Several reports have investigated the efficacy of currently prescribed therapeutic and investigational antivirals for their ability to prevent vaginal HIV-1 transmission in BLT mice when administered systemically or topically. In the first report of its kind, a well known combination of antiretrovirals – tenofovir disoproxil fumarate (TDF) and emtricitabine (FTC), the drugs found in Truvada® – was administered daily to BLT mice in a manner that would reproduce the approach used in one of the arms of the VOICE clinical trial being conducted in South Africa, Uganda and Zimbabwe . After three days of systemic drug treatment, BLT mice were challenged once intravaginally with HIV-1. The treatment was then continued for another four days (equaling a total of seven days of treatment). After PrEP treatment and viral exposure, the mice were followed longitudinally to permit outgrowth of any transmitted viruses. Peripheral blood was sampled at routine intervals and multiple organs were sampled at harvest to detect the presence of HIV-1. Seroconversion was not used to determine infection as it is a less sensitive technique than the utilized molecular and cellular analyses which included: (i) plasma viral RNA (Amplicor); (ii) peripheral blood mononuclear cell (PBMC)-associated viral DNA (real time PCR); (iii) tissue cell-associated viral DNA (real time PCR) and (iv) virus rescue with activated allogeneic PBMC. Protection from infection in BLT mice was defined as a complete absence of any evidence of the presence of HIV-1 by any assay at any time point analyzed. Under these circumstances systemic administration of FTC and TDF resulted in 100% protection from HIV-1 infection (Table 1) . These results demonstrated the ability of systemic PrEP to prevent vaginal HIV-1 transmission.
In a second report, a before-and-after protocol for the topical application of 1% tenofovir was evaluated for its ability to protect BLT mice from vaginal transmission . This microbicide application approach in BLT mice was modeled after the CAPRISA 004 clinical trial where a dose of 1% tenofovir was applied <12 hr prior to exposure plus a second dose was applied <12 hr following exposure . Specifically, BLT mice received one vaginal application of 1% tenofovir four hours before exposure to HIV-1 and a second topical application of 1% tenofovir 4 hr after exposure. Mice were then longitudinally monitored for infection essentially as described above. In this case, topically applied tenofovir protected 88% of the exposed BLT mice from vaginal HIV-1 transmission (Table 1) .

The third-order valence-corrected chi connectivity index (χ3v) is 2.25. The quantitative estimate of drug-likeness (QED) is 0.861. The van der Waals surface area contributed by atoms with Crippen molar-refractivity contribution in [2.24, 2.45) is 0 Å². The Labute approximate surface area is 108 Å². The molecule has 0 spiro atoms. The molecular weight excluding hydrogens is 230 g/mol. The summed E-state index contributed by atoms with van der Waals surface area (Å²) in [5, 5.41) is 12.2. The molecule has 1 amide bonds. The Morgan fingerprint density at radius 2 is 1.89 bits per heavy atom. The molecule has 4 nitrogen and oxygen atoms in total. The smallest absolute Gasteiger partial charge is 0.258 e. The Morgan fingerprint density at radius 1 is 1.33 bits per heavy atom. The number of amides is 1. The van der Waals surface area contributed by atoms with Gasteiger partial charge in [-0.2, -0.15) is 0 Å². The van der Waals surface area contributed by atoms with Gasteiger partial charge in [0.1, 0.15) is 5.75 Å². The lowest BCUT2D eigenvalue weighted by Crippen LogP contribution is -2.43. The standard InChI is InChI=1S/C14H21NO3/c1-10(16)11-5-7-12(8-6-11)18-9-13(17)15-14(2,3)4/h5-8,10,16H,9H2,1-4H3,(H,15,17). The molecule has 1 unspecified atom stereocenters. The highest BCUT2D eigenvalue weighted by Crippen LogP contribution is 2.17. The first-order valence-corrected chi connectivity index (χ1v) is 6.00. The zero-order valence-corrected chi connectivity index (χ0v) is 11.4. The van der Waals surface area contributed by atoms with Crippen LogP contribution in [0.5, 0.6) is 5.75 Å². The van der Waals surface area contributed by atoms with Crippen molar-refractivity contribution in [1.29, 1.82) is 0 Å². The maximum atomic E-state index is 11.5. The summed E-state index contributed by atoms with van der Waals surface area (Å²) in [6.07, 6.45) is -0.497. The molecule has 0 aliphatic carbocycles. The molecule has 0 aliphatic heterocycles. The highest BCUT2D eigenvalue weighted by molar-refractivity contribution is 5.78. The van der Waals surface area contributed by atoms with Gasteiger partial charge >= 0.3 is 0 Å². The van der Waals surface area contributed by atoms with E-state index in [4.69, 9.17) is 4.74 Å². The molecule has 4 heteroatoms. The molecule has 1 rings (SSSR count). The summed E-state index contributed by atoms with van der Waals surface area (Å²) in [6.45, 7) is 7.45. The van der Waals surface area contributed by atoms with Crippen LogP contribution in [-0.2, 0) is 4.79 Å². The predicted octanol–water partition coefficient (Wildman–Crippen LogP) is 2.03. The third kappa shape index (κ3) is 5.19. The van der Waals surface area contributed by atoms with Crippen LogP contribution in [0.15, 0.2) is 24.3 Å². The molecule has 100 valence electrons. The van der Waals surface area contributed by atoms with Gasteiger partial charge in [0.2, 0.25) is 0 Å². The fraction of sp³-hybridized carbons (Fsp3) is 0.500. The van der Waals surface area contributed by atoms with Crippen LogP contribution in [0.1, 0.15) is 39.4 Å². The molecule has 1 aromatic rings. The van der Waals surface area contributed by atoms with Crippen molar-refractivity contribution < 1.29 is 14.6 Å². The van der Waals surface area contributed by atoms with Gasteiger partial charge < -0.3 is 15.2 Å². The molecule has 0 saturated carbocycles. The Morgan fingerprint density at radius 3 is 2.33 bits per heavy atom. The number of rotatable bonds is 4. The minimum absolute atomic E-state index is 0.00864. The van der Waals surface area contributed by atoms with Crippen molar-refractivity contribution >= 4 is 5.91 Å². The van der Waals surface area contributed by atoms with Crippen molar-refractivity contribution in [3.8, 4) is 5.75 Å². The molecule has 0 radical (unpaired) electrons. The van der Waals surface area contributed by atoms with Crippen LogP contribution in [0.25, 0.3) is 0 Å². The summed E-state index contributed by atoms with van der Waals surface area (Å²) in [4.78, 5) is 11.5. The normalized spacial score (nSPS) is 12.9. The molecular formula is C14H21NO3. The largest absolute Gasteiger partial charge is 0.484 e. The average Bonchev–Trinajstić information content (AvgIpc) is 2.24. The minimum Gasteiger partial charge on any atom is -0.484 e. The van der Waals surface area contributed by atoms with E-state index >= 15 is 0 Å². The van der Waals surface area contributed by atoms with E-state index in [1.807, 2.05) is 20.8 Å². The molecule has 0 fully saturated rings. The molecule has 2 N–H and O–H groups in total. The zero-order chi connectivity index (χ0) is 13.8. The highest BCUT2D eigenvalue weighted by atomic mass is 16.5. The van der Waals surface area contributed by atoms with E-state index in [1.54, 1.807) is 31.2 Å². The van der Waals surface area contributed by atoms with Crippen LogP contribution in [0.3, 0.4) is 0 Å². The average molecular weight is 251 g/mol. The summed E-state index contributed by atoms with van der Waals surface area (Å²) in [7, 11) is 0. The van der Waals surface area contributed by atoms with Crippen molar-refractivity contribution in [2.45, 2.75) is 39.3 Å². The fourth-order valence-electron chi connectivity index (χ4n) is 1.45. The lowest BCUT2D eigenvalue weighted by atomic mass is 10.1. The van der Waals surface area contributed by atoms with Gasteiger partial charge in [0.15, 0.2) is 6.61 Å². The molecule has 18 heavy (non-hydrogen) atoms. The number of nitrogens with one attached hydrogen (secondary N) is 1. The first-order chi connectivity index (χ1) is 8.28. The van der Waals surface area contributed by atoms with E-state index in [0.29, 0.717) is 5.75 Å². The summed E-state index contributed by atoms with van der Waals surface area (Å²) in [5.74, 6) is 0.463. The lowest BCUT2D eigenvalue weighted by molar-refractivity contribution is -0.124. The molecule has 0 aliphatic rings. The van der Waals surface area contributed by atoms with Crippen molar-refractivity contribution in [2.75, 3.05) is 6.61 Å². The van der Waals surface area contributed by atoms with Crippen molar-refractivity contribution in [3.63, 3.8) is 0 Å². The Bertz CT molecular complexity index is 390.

In addition to topical tenofovir, in this same report six additional potential microbicides that target different stages of viral replication were evaluated . These included: a C-peptide fusion inhibitor (C52L), a membrane-disrupting amphipathic peptide inhibitor (C5A), a trimeric D-peptide fusion inhibitor (PIE12-Trimer), a combination of reverse transcriptase inhibitors (FTC and TDF), a thioester zinc finger inhibitor that primarily affects virion maturation (TC247), and a small-molecule inhibitor of the small GTPase Rac that affects viral entry from within the target cell (NSC23766) . For the study of these inhibitors, a more standard protocol for microbicide application was followed [13–18]. Specifically, vaginal application occurred 15 min prior to viral exposure. Peripheral blood was sampled longitudinally at routine intervals and multiple organs were sampled at harvest to detect the presence of HIV-1 and an extensive set of analyses similar to the one indicated above were performed to detect any presence of HIV-1. Protection from infection in BLT mice was again defined as a complete absence of any evidence of the presence of HIV-1 by any assay at any time point analyzed . Protection levels from 0–100% were observed emphasizing how targeting the virus directly and earlier in replication yields better protection from transmission (Table 1). The peptide that destroyed virions prior to cell contact (C5A) and the peptides that inhibited virus-cell fusion (C52L and PIE-12 trimer) protected 100% of BLT mice. The reverse transcriptase inhibitors that act soon after cellular entry protected 89% of BLT mice. The inhibitor that primarily acts to prevent virion maturation following a round of replication (TC247) protected 57% of BLT mice and the RAC inhibitor that interferes with the structural modifications that occur within the cell during fusion (NSC23766) did not protect any BLT mice from vaginal HIV-1 transmission . In summary, these data demonstrate that topical inhibitors targeting HIV-1 earlier in the replication cycle have higher levels of success in preventing vaginal HIV-1 transmission in BLT mice.
A separate report described the evaluation of three topically applied CD4+ cell targeting aptamer-siRNA chimeras (CD4-AsiC) for their ability to prevent vaginal HIV-1 transmission. CD4-AsiC were applied vaginally pre- and post-exposure to HIV-1 . One type of CD4-AsiC carrying a siRNA against human CCR5 (cellular protein that functions as viral co-receptor) was applied 48 hr prior to viral exposure. This was followed by a second CD4-AsiC treatment at 24 hr prior to viral exposure, only this time there were three distinct CD4-AsiCs applied that carried siRNA targeting CCR5, gag (encodes viral structural proteins matrix and capsid) and vif (viral accessory protein that disrupts the innate immune activity of host APOBEC3 proteins). Finally, 4 hr post viral exposure two types of CD4-AsiC carrying siRNAs targeting gag and vif were applied. Exposed mice were then followed longitudinally and examined for the presence of plasma antigenemia (by ELISA), plasma viral RNA [by quantitative real time (qRT)-PCR] and peripheral blood CD4:CD8 ratios (by flow cytometry). This before-and-after application of three distinct CD4-AsiCs resulted in 50% protection from vaginal HIV-1 transmission in BLT mice highlighting the potential benefits of this targeted prevention approach (Table 1) .